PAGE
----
Smoking can cause the skin to wrinkle prematurely, leaving many smokers interested in surgical options to rejuvenate their appearance. Facial plastic surgery treatments are a great option to reverse the hands of time, reducing the appearance of fine lines and deep creases. However, facial plastic surgery and smoking aren't a good combination. Darien, CT plastic surgeon Fredric Newman explains why it is important to give up smoking before undergoing plastic surgery and while recovering.
It is well known that smoking is an unhealthy habit, increasing the risk of lung cancer, heart disease, and stroke, but it can also interfere with recovery after surgery. Smoking makes it more difficult for the body to heal itself, slowing recovery after plastic surgery and increasing the risk of complications.
Smoking reduces the amount of oxygen in the blood and impacts the blood vessels, which are responsible for circulating blood throughout the body to nourish the organs, including the skin. The nicotine in cigarettes causes the blood vessels to shrink, reducing the amount of blood able to circulate.
Blood supply is crucial to healing; when the blood supply is reduced to surgically treated areas, the tissues will not be given sufficient nutrients, including oxygen, to heal. Reduced blood flow is particularly harmful for healing tissues because it can prevent incisions from healing properly and may even cause tissue necrosis, or tissue death.
In addition to interfering with oxygen and blood supply, smoking can increase coagulation of the blood, or clotting. Coagulated blood cannot properly move within the blood vessels, potentially blocking blood flow, further interfering with healing.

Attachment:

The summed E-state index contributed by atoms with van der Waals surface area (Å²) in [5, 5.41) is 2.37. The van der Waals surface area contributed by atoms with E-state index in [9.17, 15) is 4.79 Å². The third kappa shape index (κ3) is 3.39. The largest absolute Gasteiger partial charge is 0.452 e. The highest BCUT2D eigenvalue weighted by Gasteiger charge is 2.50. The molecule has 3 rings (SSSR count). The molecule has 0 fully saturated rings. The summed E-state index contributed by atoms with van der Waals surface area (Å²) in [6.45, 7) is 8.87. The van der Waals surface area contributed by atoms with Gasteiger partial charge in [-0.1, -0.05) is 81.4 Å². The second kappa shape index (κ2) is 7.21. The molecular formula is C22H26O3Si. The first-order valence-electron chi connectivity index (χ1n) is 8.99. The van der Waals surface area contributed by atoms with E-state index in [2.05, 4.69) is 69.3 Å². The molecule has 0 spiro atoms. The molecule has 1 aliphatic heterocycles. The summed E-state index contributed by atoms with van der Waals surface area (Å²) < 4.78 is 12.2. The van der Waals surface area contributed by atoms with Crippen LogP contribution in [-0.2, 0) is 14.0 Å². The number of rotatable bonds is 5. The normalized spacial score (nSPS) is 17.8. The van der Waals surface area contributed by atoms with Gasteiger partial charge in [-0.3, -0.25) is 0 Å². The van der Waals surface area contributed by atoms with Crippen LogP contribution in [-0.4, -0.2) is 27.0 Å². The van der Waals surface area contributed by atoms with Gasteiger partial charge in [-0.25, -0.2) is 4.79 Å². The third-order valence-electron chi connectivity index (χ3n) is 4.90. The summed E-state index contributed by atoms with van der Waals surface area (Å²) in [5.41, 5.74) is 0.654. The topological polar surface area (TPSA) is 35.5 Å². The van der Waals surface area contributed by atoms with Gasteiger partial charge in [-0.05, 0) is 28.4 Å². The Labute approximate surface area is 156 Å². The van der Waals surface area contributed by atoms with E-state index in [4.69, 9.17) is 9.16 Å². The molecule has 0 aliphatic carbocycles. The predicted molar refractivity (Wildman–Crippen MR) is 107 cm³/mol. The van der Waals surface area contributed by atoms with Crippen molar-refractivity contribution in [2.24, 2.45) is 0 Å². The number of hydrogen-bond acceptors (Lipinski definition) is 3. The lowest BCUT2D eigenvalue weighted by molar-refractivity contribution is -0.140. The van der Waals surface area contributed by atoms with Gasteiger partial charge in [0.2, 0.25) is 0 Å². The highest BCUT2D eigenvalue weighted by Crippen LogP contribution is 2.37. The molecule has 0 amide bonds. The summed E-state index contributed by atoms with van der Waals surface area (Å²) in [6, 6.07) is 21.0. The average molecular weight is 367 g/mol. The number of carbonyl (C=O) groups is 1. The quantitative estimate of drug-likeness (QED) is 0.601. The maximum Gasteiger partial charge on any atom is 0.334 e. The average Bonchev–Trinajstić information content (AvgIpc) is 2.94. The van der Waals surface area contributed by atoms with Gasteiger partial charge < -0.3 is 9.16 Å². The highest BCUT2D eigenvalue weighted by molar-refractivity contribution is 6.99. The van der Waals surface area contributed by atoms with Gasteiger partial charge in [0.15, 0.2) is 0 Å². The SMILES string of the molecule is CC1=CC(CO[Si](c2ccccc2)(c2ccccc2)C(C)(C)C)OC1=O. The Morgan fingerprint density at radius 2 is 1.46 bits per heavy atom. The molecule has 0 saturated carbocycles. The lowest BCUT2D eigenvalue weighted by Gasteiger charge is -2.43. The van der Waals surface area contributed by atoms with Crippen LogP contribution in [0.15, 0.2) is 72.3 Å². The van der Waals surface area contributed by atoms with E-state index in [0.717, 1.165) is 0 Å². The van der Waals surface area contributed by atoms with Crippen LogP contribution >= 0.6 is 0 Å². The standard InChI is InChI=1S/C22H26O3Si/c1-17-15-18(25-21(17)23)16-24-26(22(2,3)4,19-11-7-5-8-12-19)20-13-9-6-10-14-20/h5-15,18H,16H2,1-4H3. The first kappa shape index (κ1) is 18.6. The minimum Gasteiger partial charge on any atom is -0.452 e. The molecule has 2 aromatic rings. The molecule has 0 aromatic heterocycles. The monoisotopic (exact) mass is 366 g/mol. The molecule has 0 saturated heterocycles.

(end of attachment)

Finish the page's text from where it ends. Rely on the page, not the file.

Smoking greatly increases the risk of complications after facial plastic surgery, which is why it is important for smokers to quit smoking before undergoing surgery and throughout recovery. By quitting smoking, patients can help reduce the risk of complications associated with smoking, including:
Besides increasing the risk of complications, smoking can interfere with the final results of facial plastic surgery. The sooner you quit smoking before undergoing plastic surgery, the less likely smoking will interfere with results or lead to complications. At the least, smoking should be stopped two to four weeks before surgery. Quitting well in advance of surgery gives the body sufficient time to begin to recover from the damage smoking causes to the lungs and blood vessels, further helping the body to be prepared to heal itself after surgery.
Smoking cessation should continue throughout recovery. Once the body is fully healed from surgery, smoking may begin again but, of course, it's best not to start for the health benefits and to protect the final surgical results.
For more information about facial plastic surgery and smoking, including tips to quit smoking before surgery, we welcome you to schedule a consultation with Dr. Newman today.
Dr. Fredric Newman's extensive training and experience in plastic surgery began at Yale College, and he completed his general surgical training at Harvard Medical School. He has performed thousands of procedures during his career and is affiliated with a number of top-tier universities and professional associations, including:
Dr. Newman and his team will continue to provide safe, comfortable, world-class care thanks to their private, free-standing surgical facility. We are here to help you get answers to your questions, plan appointments safely and securely, and eliminate wait times. Consultation over video chat and Skype are available. Schedule your consult today.